On the eve of Teen Dating Violence Awareness and Prevention month, we salute Brittaney Shane, who realized that her ex-boyfriend had been emotionally abusive to her and found the strength to love herself again.
Her story has been going viral on Facebook after she wrote this compelling post:
You always told me I didn’t look good with long hair and that you preferred girls with short hair. So I kept my hair cut above my shoulders at all times. You laughed at me and told me I looked ridiculous when I dyed my hair red when we were together. So a week later I dyed it back blonde.
You would always point out if I was wearing too much makeup. (Winged eyeliner and mascara most of the time) So I just stopped wearing it. You told me tattoos and piercings were tacky and ugly. And would try to take out my belly button ring every time you saw it. So I took out my piercings and didn’t get any more tattoos.
You pointed out my stretch marks every chance you got. So I did my best to keep them hidden.
You pointed out every time I looked like I had gained weight. So I started eating less every day.
You pointed out every single flaw I had. So I lost every bit of confidence I had.
I did everything I could to be what you wanted. I did everything you told me to do. It still wasn’t good enough. You left me for a younger prettier girl. Someone you could mold and shape into what you wanted. Like you tried to do with me. And up until a few months ago I blamed myself for everything that happened. You blamed me too.
But finally I started to see the truth.
You weren’t out of my league. I was out of yours. I wasn’t the one who wasn’t good enough for you. You were the one who wasn’t good enough for me. You couldn’t accept me for who I was. When I took you the way you were.
So now here I am a few months later. My hair is past my shoulders. My hair is bright red. I’ve got a new tattoo. New piercings. Started wearing makeup again. I eat whatever I want whenever I want and weigh 135 pounds. I still have my stretch marks.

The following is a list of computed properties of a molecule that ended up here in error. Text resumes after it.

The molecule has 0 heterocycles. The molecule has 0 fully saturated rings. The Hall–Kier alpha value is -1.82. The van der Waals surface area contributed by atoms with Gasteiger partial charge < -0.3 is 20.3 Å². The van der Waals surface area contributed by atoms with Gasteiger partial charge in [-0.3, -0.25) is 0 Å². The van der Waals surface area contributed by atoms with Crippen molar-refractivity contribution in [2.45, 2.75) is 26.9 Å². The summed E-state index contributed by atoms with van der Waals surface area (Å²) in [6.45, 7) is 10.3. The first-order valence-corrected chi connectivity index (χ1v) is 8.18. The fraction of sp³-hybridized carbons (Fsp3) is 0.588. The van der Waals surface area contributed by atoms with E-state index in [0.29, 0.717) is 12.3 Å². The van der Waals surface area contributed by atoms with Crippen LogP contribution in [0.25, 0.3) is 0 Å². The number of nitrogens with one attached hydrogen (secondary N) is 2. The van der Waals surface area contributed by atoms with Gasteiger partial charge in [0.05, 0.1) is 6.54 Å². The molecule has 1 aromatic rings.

And I’ve finally gotten my confidence back. I finally see myself looking back at me when I look in the mirror. It’s so hard for me to come out about this and admit that I became so vulnerable because of one guy. Something I always said would never happen. It’s humiliating to even think about how low I got. But what gives me the guts to come out about this is the fact that I overcame it and I’m finally back to who I really am.” *
The first early warning sign of teen dating abuse is “telling you what to do or how to act.” This is exactly what Brittaney’s boyfriend was doing. He wasn’t just criticizing her for her choices or giving his opinion, he was trying to control how she looked by tearing down her confidence. Luckily, he left her before the abuse escalated (and it always escalates). Brittaney’s story confirms that teen dating abuse is still prevalent, but it can be prevented and overcome. Learn about the early warning signs of teen dating abuse by clicking here and share them with your friends.